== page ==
Malta EU Presidency promises international agenda aimed to refocus the European Project and showcase economic growth
The smallest member state of the EU began its six-month term as president of the Union this January, faced with challenges they plan to combat with their recent economic and policy-driven improvements. Malta is the second-best performing economy amongst its larger peers and an advocate of the EU, having received funding and achieved success at applying EU directives. The nation is comprised of almost 500,000 inhabitants, and is described as the essence of Mediterranean culture, due to its location and rich history that has made it an effective participant in the region over the years.
“We want to send the right message to our citizens, we want to address the deficit of the citizens’ faith in the European project and explain to them why remaining in the Union, why re-launching this project is the future of our continent,” says Ian Borg, Parliamentary Secretary for the EU Presidency 2017 and EU Funds.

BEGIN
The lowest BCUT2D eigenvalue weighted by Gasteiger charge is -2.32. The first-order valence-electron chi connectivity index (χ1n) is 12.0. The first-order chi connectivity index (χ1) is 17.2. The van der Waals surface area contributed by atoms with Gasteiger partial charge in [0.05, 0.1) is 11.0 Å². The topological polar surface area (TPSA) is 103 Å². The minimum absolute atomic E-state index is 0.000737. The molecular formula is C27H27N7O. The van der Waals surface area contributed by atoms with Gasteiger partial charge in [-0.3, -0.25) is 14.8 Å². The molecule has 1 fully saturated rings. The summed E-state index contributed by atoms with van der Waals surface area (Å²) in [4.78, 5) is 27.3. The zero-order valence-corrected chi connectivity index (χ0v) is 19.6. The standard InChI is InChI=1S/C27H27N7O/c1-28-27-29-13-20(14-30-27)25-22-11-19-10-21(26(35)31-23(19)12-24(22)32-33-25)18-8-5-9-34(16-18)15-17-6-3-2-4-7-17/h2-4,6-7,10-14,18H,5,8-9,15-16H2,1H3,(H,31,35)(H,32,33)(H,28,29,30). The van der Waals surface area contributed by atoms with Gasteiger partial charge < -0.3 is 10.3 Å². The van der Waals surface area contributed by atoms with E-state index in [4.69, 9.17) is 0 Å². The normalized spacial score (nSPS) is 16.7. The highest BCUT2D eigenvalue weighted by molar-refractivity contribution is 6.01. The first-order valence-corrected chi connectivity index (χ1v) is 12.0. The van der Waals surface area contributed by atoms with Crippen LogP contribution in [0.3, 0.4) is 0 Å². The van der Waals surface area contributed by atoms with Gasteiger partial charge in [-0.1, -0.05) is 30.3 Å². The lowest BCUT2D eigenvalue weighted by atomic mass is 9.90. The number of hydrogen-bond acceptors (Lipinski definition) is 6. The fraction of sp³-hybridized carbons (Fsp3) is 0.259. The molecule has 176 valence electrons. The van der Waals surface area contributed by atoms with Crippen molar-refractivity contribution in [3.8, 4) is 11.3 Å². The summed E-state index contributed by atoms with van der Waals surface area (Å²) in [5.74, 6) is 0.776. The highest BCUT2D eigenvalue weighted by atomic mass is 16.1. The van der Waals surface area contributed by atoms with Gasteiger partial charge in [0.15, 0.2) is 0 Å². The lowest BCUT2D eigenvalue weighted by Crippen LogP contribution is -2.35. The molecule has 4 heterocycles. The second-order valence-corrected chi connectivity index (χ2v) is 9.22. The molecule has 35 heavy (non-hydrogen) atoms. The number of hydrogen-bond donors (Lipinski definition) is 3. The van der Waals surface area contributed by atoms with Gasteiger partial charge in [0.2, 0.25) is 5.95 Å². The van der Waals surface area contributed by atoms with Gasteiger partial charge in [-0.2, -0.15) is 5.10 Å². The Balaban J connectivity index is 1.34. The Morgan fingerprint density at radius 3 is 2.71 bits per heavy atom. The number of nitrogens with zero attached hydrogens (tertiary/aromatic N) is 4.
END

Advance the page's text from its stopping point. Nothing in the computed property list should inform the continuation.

Malta will be forced to struggle with media coverage of their agenda due to the looming negotiations involving the United Kingdom’s exit from the organization. “Brexit” has given a name and a face to the rising anti-EU sentiment amongst many European citizens and caused doubt about the future success of the organization without its strongest member. Globalization assures that the U.K. will have to negotiate terms with the other member states, but the potential for dispute will come if the country is granted too much access without having to follow the rest of the requirements.